Can such delights be in the street
And open fields and we not see't?
Come, we'll abroad; and let's obey
The proclamation made for May:
And sin no more, as we have done, by staying;
But, my Corinna, come, let's go a-Maying.
There's not a budding boy or girl this day
But is got up, and gone to bring in May.
A deal of youth, ere this, is come
Back, and with white-thorn laden home.
Some have despatched their cakes and cream
Before that we have left to dream:
Roses at first were white,
Till they could not agree, Whether my Sapho's breast
Or they more white should be.
But being vanquish'd quite,
A blush their cheeks bespread; Since which, believe the rest,
The roses first came red.
A THANKSGIVING TO GOD FOR HIS
Fair Daffodils, we weep to see
You haste away so soon;
As yet the early rising sun
Has not attain'd his noon.
Until the hasting day
But to the even-song;
And, having prayed together, we
Will go with you along.
We have short time to stay, as you,
We have as short a spring;
As quick a growth to meet decay,
As you, or anything.
As your hours do, and dry
Like to the summer's rain; Or as the pearls of morning's dew,
Ne'er to be found again.
Lord, Thou hast given me a cell
Wherein to dwell,
A little house, whose humble roof
Under the spars of which I lie
Both soft and dry;
Where Thou, my chamber for to ward,
Hast set a guard
Of harmless thoughts, to watch and keep
Me while I sleep.
Low is my porch, as is my fate,
Both void of state;
And yet the threshold of my door
Is worn by th' poor,
Who thither come and freely get
Good words or meat. Like as my parlor so my hall
And kitchen's small;
A little buttery, and therein
A little bin,
Which keeps my little loaf of bread
Some little sticks of thorn or briar
Make me a fire,
Close by whose living coal I sit,
And glow like it.
Lord, I confess too, when I dine,
The pulse is Thine,
And all those other bits that be
There plac'd by Thee;
The worts, the purslain, and the mess
Which of Thy kindness Thou hast sent;
And my content
Makes those, and my beloved beet,
To be more sweet. 'Tis Thou that crown'st my glittering hearth
With guiltless mirth,
And giv'st me wassail bowls to drink,
Spiced to the brink.
Lord, 'tis Thy plenty-dropping hand
That soils my land,
And giv'st me, for my bushel sown,
Twice ten for one;
Thou mak'st my teeming hen to lay
Her egg each day;
Besides my healthful ewes to bear
Me twins each year;
The while the conduits of my kine
Run cream, for wine.
All these, and better Thou dost send
Me, to this end,
Great men by small means oft are overthrown; He's lord of thy life who contemns his own.
Expecting Spring! How long shall darkness soil
The face of earth, and thus beguile
The souls of sprightful action; when will day 10
Begin to dawn, whose new-born ray
May gild the weathercocks of our devotion,
And give our unsoul'd souls new motion !
Sweet Phosphor, bring the day,
Thy light will fray
These horrid mists; sweet Phosphor, bring the day.
Let those have night that silly love t'immure
Their cloister'd crimes, and sin secure;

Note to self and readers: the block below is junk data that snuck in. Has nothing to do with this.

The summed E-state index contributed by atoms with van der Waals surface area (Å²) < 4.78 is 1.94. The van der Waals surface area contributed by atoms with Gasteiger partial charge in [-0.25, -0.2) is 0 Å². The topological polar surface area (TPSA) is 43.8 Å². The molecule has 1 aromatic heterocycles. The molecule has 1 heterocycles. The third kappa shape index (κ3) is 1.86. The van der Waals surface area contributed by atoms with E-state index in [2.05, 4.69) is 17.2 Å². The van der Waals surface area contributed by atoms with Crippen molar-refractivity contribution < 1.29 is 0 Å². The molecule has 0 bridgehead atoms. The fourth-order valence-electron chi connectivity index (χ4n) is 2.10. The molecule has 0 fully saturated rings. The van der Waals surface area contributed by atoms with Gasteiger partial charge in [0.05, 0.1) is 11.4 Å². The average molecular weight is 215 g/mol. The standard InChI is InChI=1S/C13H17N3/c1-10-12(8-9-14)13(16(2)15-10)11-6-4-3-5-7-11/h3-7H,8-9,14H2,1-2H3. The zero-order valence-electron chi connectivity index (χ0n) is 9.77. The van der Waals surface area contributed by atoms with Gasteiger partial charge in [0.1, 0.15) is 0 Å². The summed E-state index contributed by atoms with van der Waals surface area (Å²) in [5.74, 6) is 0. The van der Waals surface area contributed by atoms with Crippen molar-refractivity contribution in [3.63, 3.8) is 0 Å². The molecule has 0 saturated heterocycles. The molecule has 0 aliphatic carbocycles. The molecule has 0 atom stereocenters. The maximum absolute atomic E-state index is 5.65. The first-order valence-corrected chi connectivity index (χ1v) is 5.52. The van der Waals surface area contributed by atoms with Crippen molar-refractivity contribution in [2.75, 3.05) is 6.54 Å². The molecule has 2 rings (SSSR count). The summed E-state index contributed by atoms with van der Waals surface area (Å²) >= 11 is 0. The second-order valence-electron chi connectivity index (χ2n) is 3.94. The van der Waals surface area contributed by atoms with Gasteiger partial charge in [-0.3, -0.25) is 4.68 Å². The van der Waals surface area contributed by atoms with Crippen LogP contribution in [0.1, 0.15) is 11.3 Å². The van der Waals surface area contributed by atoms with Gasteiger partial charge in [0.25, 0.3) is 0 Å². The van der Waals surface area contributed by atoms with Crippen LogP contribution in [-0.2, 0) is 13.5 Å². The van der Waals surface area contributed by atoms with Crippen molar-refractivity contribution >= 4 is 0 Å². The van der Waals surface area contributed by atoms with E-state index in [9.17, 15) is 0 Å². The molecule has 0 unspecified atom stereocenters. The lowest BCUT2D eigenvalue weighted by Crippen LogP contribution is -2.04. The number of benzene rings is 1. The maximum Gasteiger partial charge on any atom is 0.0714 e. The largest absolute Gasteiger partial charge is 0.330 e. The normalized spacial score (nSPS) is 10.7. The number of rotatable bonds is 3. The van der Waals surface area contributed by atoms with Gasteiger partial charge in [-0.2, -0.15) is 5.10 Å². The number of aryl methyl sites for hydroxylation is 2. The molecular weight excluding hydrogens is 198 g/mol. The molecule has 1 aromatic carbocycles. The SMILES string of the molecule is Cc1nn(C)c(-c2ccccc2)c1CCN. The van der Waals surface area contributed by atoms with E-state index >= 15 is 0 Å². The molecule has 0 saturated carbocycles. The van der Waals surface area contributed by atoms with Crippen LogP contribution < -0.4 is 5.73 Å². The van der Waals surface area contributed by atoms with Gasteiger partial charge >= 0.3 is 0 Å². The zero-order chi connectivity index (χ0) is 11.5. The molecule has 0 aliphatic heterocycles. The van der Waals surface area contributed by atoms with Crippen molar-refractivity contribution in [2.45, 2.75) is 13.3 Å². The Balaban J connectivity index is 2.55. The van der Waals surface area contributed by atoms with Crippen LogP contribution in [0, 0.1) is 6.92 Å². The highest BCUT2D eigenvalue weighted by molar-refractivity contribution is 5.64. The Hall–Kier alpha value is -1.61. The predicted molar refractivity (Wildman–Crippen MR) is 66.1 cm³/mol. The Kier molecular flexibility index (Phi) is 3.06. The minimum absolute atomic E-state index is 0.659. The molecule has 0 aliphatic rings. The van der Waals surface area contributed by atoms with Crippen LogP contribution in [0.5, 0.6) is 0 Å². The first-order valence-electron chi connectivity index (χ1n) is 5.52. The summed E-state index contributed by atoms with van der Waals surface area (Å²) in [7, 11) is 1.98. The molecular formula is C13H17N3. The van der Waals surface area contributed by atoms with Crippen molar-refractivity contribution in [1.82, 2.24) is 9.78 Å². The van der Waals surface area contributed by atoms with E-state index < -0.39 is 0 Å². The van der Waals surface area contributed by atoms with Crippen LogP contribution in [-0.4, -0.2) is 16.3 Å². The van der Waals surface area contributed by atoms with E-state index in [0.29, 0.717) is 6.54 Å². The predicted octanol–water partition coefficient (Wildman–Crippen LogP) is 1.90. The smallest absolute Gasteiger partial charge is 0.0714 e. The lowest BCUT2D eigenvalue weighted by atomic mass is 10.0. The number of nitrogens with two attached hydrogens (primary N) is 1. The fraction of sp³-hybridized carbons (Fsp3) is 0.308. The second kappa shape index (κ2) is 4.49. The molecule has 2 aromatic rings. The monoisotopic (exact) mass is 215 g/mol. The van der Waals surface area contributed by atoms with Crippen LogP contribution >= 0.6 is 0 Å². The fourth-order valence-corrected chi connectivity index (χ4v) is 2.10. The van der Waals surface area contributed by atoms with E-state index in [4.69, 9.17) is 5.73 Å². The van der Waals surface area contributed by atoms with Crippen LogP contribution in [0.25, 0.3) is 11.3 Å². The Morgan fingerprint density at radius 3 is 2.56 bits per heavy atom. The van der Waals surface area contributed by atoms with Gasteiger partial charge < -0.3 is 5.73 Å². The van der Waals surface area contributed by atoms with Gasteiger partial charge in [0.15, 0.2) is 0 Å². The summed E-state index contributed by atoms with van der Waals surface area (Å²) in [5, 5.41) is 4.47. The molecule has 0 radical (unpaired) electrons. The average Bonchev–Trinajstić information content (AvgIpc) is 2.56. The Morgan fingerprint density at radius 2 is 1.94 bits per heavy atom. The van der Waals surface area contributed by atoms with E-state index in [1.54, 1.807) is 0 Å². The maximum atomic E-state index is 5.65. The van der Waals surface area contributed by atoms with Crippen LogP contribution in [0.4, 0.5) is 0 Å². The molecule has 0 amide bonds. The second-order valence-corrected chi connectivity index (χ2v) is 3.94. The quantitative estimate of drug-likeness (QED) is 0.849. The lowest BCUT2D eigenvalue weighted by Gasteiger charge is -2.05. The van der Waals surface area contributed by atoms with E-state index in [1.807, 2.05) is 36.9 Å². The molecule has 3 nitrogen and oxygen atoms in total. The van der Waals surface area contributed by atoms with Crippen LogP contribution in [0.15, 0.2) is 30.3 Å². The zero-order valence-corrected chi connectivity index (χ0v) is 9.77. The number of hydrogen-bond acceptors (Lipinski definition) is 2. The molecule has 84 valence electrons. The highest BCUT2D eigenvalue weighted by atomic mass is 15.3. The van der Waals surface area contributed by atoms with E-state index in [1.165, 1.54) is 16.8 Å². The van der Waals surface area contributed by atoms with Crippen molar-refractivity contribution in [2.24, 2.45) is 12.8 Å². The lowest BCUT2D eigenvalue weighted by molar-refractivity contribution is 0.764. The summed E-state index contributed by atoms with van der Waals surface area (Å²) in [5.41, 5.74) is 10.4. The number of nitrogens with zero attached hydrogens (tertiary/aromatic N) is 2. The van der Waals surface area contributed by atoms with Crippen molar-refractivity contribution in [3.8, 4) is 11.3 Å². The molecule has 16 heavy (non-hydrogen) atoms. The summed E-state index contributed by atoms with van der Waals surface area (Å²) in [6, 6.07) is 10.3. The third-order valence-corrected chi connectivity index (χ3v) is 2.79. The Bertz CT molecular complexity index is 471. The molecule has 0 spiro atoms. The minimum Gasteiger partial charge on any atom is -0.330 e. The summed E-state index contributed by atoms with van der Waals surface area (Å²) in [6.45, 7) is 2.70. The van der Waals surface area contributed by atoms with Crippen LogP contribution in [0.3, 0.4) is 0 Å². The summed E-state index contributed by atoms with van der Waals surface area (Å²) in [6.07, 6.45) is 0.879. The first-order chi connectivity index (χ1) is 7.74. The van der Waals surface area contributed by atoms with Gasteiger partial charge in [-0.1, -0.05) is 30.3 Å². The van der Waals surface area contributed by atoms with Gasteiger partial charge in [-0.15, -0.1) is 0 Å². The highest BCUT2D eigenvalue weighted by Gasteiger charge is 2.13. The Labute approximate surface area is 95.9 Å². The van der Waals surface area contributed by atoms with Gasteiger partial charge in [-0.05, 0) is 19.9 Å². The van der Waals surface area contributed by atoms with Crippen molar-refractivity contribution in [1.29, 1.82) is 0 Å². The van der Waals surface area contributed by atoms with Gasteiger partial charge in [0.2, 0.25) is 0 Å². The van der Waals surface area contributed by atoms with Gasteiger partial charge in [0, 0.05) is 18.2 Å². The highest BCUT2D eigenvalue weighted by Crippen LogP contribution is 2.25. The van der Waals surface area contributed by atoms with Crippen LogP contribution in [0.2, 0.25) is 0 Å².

Let those have night that blush to let men know
The baseness they ne'er blush to do;
Let those have night that love to take a nap
And loll in Ignorance's lap;
Let those whose eyes, like owls, abhor the light,
Let those have night that love the night!
Sweet Phosphor, bring the day; 25
How sad delay Afflicts dull hopes ! sweet Phosphor, bring the day. Alas! my light-in-vain-expecting eyes
Can find no objects but what rise From this poor mortal blaze, a dying spark 30
Of Vulcan's forge, whose flames are dark
And dangerous, a dull blue-burning light,
As melancholy as the night:
Here's all the suns that glisten in the sphere
Of earth: Ah me! what comfort's here?
35 Sweet Phosphor, bring the day;
Haste, haste away Heav'n's loitering lamp; sweet Phosphor, bring
Blow, Ignorance: O thou, whose idle knee
Rocks earth into a lethargy,
And with thy sooty fingers hast bedight
The world's fair cheeks, blow, blow thy spite;
Since thou hast puffed our greater taper, do
Puff on, and out the lesser too;
If e'er that breath-exilèd flame return,
45 Thou hast not blown, as it will burn. Sweet Phosphor, bring the day;
Light will repay The wrongs of night; sweet Phosphor, bring the
GEORGE HERBERT (1593–1633)
How long! how long shall these benighted eyes Languish in shades, like feeble flies
Sweet day, so cool, so calm, so bright,
The bridal of the earth and sky! The dew shall weep thy fall to-night;
For thou must die.
“Truth, Lord; but I have marred them: let my
Go where it doth deserve." “And know you not,” says Love, “who bore the
“My dear, then I will serve." “You must sit down,” says Love, “and taste my
So I did sit and eat.
THOMAS CAREW (1598?-1639?)
I struck the board, and cried, “No more;
I will abroad!
What! shall I ever sigh and pine ?
My lines and life are free; free as the road,
Loose as the wind, as large as store.
Shall I be still in suit ?
Have I no harvest but a thorn
To let me blood, and not restore
What I have lost with cordial fruit ?
Sure there was wine
Before my sighs did dry it; there was corn
Before my tears did drown it;
Is the year only lost to me?
Have I no bays to crown it,
No flowers, no garlands gay? all blasted,
Not so, my heart; but there is fruit,
And thou hast hands.
Recover all thy sigh-blown age
On double pleasures; leave thy cold dispute
Of what is fit and not; forsake thy cage,
Thy rope of sands
Which petty thoughts have made; and made to
thee Good cable, to enforce and draw,
And be thy law, While thou didst wink and wouldst not see.
Away! take heed;
I will abroad. Call in thy death's-head there, tie up thy fears: He that forbears
30 To suit and serve his need
Deserves his load."
But as I raved, and grew more fierce and wild
At every word,
Methought I heard one calling, “Child";
And I replied, "My Lord.”